The Wreckers: A Story of Killing Seas, False Lights and Plundered Ships

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Harper Perennial, 2006 - Pillage - 326 pages
A history of the drama and danger of wrecking since the eighteenth century - and the often grisly ingenuity of British wreckers, scavengers of the sea. A fine wreck has always represented sport, pleasure, treasure, and in many cases, the difference between living well and just getting by. In settings ranging from the Goodwin Sands to the wreck-strewn waters off the coast of Durham, these murky tales of resourcefulness and quick-witted opportunism open a vista of life at the rough edges.

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User Review  - KevinCannon1968 - LibraryThing

From Jamaica Inn to Poldark to Whiskey Galore I, like others, have seen the 'fictional' take on wreckers in the British Isles but never really knew what was fact and what was fiction. Secretly I was ... Read full review

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User Review  - MinaKelly - LibraryThing

A very readable romp around Britain's maritime history. Well referenced, though maybe not for the historian; instead, it's a deeply enjoyable exploration of the myths and facts surrounding our treacherous coasts and their inhabitants. Read full review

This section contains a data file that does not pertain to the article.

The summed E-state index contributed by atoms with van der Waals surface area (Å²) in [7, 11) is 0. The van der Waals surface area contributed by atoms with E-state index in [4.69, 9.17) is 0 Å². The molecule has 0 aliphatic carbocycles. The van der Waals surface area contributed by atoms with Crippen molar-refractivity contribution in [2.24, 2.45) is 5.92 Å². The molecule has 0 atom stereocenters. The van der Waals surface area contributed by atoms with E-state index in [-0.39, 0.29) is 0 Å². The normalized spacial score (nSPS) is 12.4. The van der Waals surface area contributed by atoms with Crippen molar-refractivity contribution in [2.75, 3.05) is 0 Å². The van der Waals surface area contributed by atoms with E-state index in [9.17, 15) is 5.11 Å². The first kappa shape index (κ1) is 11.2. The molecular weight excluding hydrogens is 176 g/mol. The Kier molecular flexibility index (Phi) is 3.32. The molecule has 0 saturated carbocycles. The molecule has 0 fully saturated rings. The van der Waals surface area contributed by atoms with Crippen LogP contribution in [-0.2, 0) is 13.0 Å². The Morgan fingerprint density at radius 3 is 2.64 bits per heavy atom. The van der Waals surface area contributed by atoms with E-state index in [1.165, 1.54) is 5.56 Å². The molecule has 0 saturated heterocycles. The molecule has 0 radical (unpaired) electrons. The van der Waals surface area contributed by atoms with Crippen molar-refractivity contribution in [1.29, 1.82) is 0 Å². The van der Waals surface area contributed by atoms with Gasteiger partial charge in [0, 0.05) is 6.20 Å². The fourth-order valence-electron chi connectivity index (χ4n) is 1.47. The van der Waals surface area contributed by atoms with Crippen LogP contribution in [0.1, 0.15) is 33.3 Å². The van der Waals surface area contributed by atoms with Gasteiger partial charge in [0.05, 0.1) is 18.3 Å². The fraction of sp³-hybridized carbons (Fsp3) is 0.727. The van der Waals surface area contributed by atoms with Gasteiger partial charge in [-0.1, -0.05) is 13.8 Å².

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About the author (2006)

Bella Bathurst is a freelance journalist whose portfolio includes work for the Observer, Telegraph, Sunday Telegraph, Independent on Sunday, Guardian, Scotsman and Scotland on Sunday. Her first book, The Lighthouse Stevensons: The Extraordinary Story of the Building of the Scottish Lighthouses by the Ancestors of Robert Louis Stevenson, was widely acclaimed. She published her first novel 'Special' was published in 2003.

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